Comedy Central
Will Robinson
October 06, 2016 AT 11:26 PM EDT

South Park has been a television fixture dating back to when a Clinton was President, not running for it. The raunchy comedy, however, was far from a sure thing when it debuted back in August 1997.

Senior writer Clark Collis took to Entertainment Weekly: The Show to reflect on the series, currently in its 20th season. Early signs weren’t great, earning a C grade while Rugrats took home an A in the same issue.

“When South Park started, I think it’s fair to say it concentrated very much on crude humor,” Collis reflects, “but pretty soon, they got into some topical stuff as well. Somewhat ironically, there’s lots of stuff about Mel Gibson, who was on the cover of Entertainment Weekly when it started, and became a character on South Park.”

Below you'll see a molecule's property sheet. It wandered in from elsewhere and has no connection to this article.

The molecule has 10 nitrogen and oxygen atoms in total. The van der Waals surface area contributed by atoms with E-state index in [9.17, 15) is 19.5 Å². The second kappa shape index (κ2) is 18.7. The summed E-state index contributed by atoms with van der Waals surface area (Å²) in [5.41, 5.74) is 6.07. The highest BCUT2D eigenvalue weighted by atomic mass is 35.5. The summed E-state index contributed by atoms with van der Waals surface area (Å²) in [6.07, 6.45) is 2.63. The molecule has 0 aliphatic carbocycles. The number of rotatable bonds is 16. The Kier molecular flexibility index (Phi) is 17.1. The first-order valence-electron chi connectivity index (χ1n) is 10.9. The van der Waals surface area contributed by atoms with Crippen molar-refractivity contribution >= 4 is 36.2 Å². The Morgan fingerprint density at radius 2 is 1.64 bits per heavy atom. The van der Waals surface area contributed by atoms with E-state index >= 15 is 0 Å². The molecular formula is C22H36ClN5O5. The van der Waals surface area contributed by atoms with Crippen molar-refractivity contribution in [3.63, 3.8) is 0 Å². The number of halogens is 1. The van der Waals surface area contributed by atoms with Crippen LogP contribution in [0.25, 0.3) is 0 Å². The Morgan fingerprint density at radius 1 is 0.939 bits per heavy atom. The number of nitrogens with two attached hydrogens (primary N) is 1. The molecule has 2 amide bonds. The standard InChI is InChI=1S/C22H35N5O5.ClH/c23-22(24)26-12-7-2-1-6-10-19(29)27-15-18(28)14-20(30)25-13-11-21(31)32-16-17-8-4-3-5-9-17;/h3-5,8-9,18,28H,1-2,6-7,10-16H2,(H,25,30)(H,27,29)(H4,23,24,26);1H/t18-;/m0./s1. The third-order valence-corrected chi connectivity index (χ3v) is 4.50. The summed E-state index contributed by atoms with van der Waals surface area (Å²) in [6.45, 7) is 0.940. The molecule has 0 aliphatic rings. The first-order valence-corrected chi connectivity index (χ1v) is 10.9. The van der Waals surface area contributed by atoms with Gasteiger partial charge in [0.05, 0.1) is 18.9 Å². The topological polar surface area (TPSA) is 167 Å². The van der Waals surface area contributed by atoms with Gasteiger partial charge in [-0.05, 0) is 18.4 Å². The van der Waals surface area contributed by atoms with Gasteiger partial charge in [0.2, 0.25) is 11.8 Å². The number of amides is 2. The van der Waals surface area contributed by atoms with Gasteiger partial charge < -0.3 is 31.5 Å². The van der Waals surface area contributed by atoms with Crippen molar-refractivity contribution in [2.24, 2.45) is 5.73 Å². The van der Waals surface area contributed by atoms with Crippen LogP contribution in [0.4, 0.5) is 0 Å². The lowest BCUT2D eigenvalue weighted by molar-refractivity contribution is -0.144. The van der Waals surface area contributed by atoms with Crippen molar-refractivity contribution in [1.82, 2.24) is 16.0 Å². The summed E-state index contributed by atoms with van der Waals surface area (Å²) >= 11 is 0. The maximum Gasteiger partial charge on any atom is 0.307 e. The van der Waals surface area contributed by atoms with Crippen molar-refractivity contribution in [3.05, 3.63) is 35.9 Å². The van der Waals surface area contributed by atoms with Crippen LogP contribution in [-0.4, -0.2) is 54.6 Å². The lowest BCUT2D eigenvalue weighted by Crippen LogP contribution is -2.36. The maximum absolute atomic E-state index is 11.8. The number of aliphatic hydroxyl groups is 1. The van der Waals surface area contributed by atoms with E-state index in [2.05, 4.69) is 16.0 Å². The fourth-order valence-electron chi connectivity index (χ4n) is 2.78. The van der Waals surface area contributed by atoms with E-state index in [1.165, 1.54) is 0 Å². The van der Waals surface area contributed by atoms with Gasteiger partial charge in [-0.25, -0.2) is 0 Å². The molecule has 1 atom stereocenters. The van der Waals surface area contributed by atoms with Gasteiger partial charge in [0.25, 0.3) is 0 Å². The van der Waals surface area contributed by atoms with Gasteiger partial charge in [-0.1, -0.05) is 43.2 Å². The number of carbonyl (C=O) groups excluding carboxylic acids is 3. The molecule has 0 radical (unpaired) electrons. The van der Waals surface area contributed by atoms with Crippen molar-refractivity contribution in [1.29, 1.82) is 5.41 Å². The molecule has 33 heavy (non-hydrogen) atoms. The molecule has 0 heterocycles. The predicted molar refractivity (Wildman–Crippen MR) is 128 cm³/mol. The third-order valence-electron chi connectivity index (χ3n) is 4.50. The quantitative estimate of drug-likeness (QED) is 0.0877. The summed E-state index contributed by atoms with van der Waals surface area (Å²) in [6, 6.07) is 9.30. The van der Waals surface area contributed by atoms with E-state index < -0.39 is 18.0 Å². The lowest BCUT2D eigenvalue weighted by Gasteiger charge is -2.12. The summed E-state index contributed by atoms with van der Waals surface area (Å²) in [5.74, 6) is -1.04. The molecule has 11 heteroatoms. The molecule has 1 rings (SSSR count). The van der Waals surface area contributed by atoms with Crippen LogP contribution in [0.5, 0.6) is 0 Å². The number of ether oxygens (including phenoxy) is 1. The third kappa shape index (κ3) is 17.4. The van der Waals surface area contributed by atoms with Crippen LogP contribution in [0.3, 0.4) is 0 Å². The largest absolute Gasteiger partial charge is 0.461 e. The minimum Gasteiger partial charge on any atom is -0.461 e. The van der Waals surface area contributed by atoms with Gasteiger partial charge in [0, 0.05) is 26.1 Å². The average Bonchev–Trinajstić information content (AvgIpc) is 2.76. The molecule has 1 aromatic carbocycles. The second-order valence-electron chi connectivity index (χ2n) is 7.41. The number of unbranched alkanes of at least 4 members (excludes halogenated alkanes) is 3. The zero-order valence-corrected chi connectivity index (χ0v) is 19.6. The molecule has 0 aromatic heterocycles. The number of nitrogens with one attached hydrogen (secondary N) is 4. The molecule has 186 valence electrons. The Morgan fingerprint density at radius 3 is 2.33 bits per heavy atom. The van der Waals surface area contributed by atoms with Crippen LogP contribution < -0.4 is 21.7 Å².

Collis also remembers interviewing co-creator Trey Parker before the show aired. Parker told Collis about wanting to make a show with swearing 5-year-olds. “I can remember clear as day putting down the phone and thinking, ‘No one’s ever going to hear from that maniac again,'” Collis says. Parker has since won five Emmys and a Peabody for South Park, as well as four Tonys (it won nine total) and a Grammy for the comedy musical The Book of Mormon.

Watch this full episode of Entertainment Weekly: The Show, available now, on the new People/Entertainment Weekly Network (PEN). Go to, or download the PEN app on Apple TV, Roku Players, Amazon Fire TV, Xumo, Chromecast, iOS and Android devices.

Hear Collis’s thoughts above. South Park airs Wednesdays at 10 p.m. ET on Comedy Central.

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